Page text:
Berkowitz, David (1953– )
David Berkowitz, a serial killer known as the Son of Sam,
complained that his killing activity was forced upon him by
demon voices in his head. Berkowitz was born out of wedlock
on June 1, 1953, to Betty Falco and her boyfriend Joseph
Kleinman, but was adopted by Nat and Pearl Berkowitz soon
after his birth. They gave him a somewhat normal upbringing
in the Bronx, New York. It was noted that he was a loner and
had a tendency to bully his peers. He became even more introverted
after Pearl Berkowitz’s death in 1967. Four years later
his father remarried and moved to Florida. Berkowitz remained
in New York, but within a few months joined the Army.
He served for three years.
During the 1970s, it would later be discovered that Berkowitz
had become an arsonist. He kept a record of more than
1,400 fires he had started. In 1975 he also began to hear voices.
He believed them to be coming from demons, and he identified
several of his neighbors and their German shepherd dogs
as the locus of the demons. He first gave into the demonic
voices on Christmas Day 1975. He claimed to have stabbed two
women, though the police were later able to verify only one of
the incidents. His victim, Michelle Forman, survived in spite of
multiple stab wounds.
On January 29, 1976, he shot Donna Lauria, who was
parked in a car with her boyfriend. The shooting of victims sitting
in parked cars with his .44 pistol would become his trademark.
Sometimes the boyfriend escaped with a bullet wound;
sometimes he was killed. However, it was obvious Berkowitz was
primarily targeting women. On several occasions he attacked
women on the street. On April 17, 1977, he killed Valentina
Suriani and Alexander Esau, and left a letter in their car signed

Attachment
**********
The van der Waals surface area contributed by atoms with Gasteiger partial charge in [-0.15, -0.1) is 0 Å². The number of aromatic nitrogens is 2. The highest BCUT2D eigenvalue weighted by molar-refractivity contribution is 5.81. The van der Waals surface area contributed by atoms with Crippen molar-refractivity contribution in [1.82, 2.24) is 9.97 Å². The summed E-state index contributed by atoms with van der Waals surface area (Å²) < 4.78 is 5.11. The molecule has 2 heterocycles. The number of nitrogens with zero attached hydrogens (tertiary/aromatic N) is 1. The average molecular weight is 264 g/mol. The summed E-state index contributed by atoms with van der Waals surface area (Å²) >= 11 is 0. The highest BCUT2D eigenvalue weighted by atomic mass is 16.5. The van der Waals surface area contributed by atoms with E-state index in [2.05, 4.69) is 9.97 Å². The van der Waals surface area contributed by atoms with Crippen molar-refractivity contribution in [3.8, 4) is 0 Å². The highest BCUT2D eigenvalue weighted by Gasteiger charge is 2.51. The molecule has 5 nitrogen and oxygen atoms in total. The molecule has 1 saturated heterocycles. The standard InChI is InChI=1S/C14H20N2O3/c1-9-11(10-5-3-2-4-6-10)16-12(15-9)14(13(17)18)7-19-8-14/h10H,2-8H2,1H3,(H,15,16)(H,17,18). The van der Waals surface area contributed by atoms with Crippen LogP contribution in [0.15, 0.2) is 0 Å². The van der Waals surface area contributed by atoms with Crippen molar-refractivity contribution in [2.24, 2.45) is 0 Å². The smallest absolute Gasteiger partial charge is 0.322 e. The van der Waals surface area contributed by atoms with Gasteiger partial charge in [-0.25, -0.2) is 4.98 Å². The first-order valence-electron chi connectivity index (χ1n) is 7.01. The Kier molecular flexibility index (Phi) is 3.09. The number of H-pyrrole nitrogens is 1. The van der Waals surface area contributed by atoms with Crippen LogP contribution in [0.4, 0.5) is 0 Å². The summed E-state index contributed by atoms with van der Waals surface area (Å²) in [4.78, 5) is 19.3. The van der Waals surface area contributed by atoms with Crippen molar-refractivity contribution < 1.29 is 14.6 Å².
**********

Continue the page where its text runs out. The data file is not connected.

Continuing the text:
Son of Sam. In the letter, he described his father Sam as a
bloodthirsty blood drinker. He also said of himself, ‘‘I am the
‘Monster’—‘Beelzebub’—the chubby behemouth.’’ When the
letter was released to the press several weeks later, the Son of
Sam became an instant celebrity.
Meanwhile Berkowitz started a correspondence with the
people he thought of as demons. He complained to Jack Carr,
a former neighbor, that his dog, a black Labrador, was barking
too much. On April 19, 1977, he sent a second letter. On April
29 he shot the dog. In June he sent a letter to Jack Cassara but
signed it with the names of Jack Carr and his wife. Carr and
Cassara soon had a meeting, shared stories, and first tied the
letters to David Berkowitz, who had lived in the Cassara house.
They shared their speculations with the police, who initially ignored
them; they were already overloaded on leads.
Berkowitz would strike twice more before police put the
murdered women together with the attack on Carr’s dog.
Shortly thereafter, however, they arrested Berkowitz, who freely
admitted his identity as the Son of Sam. Berkowitz was tried
and sentenced to 365 years in prison.
There are three theories as to Berkowitz’s motivation in the
murders. One accepts his basic story of demon possession.
One, put forth by writer Maury Terry, has built a picture of Berkowitz
operating within the context of a Satanic group that had
members in New York and at several locations across the country.
Many of the police came to believe that he was a typical serial
killer who had set up the demon possession idea as a defense
should he ever be caught. This latter hypothesis now dominates
serious thinking about Berkowitz.
In 1987, Berkowitz converted to Christianity. From his prison
cell, he now has a webpage, httpwww.inetworld.nethutrcc
davidb.htm, hosted by a Christian church in San Jose, California.
In his testimony published on that site, he mentioned that
before he began his killing spree he had read The Satanic
Bible written by Anton LaVey, the founder of the Church of
Satan. As a result, he began to dabble in the occult and do Satanic
rituals. He does not mention demon voices.
Sources
Abrrahamsen, David. Confessions of the Son of Sam. New York
Columbia University Press, 1999.
David Berkowitz. httpwww.inetworld.nethutrcc
davidb.htm. May 16, 2000.
Klausner, Lawrence. Son of Sam. New York McGraw-Hill,
1981.
Terry, Maury. The Ultimate Evil. New York Barnes and
Noble, 1999.

SHARE
Previous articleBaal Shem Tov (1698–1760)
Next articleBeraud, Marthe